Can My Baby Walk Before Crawling?
Babies typically hit major physical milestones in a predictable order – sitting, rolling over, crawling, pulling up, cruising, and then walking. But sometimes eager little ones skip crawling altogether and go straight to walking. So is it possible for a baby to walk before crawling? Let’s take a deep dive into this topic.
Is It Normal for Babies to Walk Before Crawling?
Walking before crawling is unusual but not necessarily abnormal. According to the Centers for Disease Control and Prevention (CDC), most babies take their first steps around 12 months of age. However, anywhere between 9 and 15 months falls within the normal range.
On the other hand, most babies start crawling between 6 and 10 months, with 9 months being the average. So if your 8 or 9 month old is already pulling themselves up and taking steps, walking prior to crawling is well within normal development.
That said, the vast majority of babies do crawl first. Crawling helps strengthen core muscles and coordination needed for walking upright. It’s an important developmental stage that shouldn’t be skipped or rushed through. If your baby is not showing any interest in crawling by 10 months, speak to your pediatrician.
Signs Your Baby is Ready to Walk Before Crawling
While rare, some babies are born strong and determined enough to go straight to walking. Here are some signs your baby may walk before crawling:
- Strong leg muscles: Babies who skip crawling often have very strong leg muscles from an early age. They can bounce well when supported in a standing position.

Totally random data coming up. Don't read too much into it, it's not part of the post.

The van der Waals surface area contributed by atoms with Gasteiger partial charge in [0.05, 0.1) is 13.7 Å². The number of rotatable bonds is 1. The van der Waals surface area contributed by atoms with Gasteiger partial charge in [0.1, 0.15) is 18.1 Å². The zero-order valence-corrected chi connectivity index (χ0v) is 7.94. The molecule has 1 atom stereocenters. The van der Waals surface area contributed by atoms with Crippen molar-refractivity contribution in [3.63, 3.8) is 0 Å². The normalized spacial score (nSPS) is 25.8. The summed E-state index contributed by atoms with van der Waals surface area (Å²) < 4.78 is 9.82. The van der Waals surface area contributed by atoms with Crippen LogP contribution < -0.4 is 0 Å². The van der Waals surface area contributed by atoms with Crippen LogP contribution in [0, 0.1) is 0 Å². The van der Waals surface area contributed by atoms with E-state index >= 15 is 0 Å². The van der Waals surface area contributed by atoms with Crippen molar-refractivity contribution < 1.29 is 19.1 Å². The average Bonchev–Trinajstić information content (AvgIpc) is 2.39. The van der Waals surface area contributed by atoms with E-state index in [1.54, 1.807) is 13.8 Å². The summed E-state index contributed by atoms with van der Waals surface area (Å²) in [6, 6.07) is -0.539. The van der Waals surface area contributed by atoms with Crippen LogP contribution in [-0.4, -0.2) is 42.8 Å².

- Eager to stand: Your baby tries pulling up to stand whenever possible, using furniture, your hands, etc. for support.
- Cruising abilities: While not fully walking, your baby takes steps sideways while holding onto furniture.
- High activity level: Babies who walk early tend to be very energetic, active, and eager to explore. Crawling doesn’t satisfy their curiosity.
- Good sense of balance: Babies ready to walk demonstrate good control of their head and neck muscles along with balance.
- Walking motions: While supported in a standing position, your baby makes stepping motions like they’re trying to walk.
If you notice these signs, your active and determined baby may be ready to walk prior to mastering crawling. But keep in mind that skills can develop rapidly in early babyhood. Even if your baby isn’t crawling yet at 6 or 7 months, that doesn’t mean they’ll walk first.
Benefits of Crawling Before Walking
While walking first is unusual, that doesn’t necessarily mean it’s bad. However, there are good reasons babies tend to crawl before walking:
Strengthens Muscles and Coordination
The cross-body movements required for crawling build strength in baby’s arms, legs, core, and neck. Crawling also improves coordination between the left and right side of the body, which aids balance needed for walking.
As babies crawl, they must perceive the space around them and objects from different angles. This boosts visual-spatial abilities.
The inner ear houses the vestibular system, which controls balance and spatial navigation. Crawling stimulates the vestibular system, preparing it for maintaining balance during walking.
The cross-lateral movements of crawling make babies aware of the two sides of their body and how to coordinate them. This body awareness is key for learning to walk.
Confidence and Safety
Mastering crawling gives babies confidence in their physical abilities. And mobility skills built from crawling help keep babies safe as they explore the world around them.